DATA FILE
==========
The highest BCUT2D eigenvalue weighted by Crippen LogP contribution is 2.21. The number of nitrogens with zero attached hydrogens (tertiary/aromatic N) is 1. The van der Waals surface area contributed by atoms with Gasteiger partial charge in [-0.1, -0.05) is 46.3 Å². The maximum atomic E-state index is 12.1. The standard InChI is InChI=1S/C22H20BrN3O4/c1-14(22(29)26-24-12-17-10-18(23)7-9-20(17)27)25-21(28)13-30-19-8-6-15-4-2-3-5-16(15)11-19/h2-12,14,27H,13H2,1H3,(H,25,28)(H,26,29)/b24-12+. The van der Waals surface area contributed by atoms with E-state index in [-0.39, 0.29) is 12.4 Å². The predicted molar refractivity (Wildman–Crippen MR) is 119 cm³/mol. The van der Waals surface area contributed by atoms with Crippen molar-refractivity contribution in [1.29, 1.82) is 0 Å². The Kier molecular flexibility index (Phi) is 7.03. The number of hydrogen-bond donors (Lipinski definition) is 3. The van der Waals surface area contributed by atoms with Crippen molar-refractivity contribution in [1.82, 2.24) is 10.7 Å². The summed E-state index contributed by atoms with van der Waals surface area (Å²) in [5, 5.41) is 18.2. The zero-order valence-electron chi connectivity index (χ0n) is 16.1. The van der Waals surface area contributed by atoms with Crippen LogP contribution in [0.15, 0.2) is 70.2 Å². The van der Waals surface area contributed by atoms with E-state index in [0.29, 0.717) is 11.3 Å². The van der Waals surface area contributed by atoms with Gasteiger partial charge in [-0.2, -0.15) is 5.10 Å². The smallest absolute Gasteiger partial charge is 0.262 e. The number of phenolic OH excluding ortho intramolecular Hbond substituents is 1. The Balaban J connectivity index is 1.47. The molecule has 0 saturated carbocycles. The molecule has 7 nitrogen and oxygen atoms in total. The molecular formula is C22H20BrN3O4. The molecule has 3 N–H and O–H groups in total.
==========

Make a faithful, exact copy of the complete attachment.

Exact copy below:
The highest BCUT2D eigenvalue weighted by Crippen LogP contribution is 2.21. The number of nitrogens with zero attached hydrogens (tertiary/aromatic N) is 1. The van der Waals surface area contributed by atoms with Gasteiger partial charge in [-0.1, -0.05) is 46.3 Å². The maximum atomic E-state index is 12.1. The standard InChI is InChI=1S/C22H20BrN3O4/c1-14(22(29)26-24-12-17-10-18(23)7-9-20(17)27)25-21(28)13-30-19-8-6-15-4-2-3-5-16(15)11-19/h2-12,14,27H,13H2,1H3,(H,25,28)(H,26,29)/b24-12+. The van der Waals surface area contributed by atoms with E-state index in [-0.39, 0.29) is 12.4 Å². The predicted molar refractivity (Wildman–Crippen MR) is 119 cm³/mol. The van der Waals surface area contributed by atoms with Crippen molar-refractivity contribution in [1.29, 1.82) is 0 Å². The Kier molecular flexibility index (Phi) is 7.03. The number of hydrogen-bond donors (Lipinski definition) is 3. The van der Waals surface area contributed by atoms with Crippen molar-refractivity contribution in [1.82, 2.24) is 10.7 Å². The summed E-state index contributed by atoms with van der Waals surface area (Å²) in [5, 5.41) is 18.2. The zero-order valence-electron chi connectivity index (χ0n) is 16.1. The van der Waals surface area contributed by atoms with Crippen LogP contribution in [0.15, 0.2) is 70.2 Å². The van der Waals surface area contributed by atoms with E-state index in [0.29, 0.717) is 11.3 Å². The van der Waals surface area contributed by atoms with Gasteiger partial charge in [-0.2, -0.15) is 5.10 Å². The smallest absolute Gasteiger partial charge is 0.262 e. The number of phenolic OH excluding ortho intramolecular Hbond substituents is 1. The Balaban J connectivity index is 1.47. The molecule has 0 saturated carbocycles. The molecule has 7 nitrogen and oxygen atoms in total. The molecular formula is C22H20BrN3O4. The molecule has 3 N–H and O–H groups in total.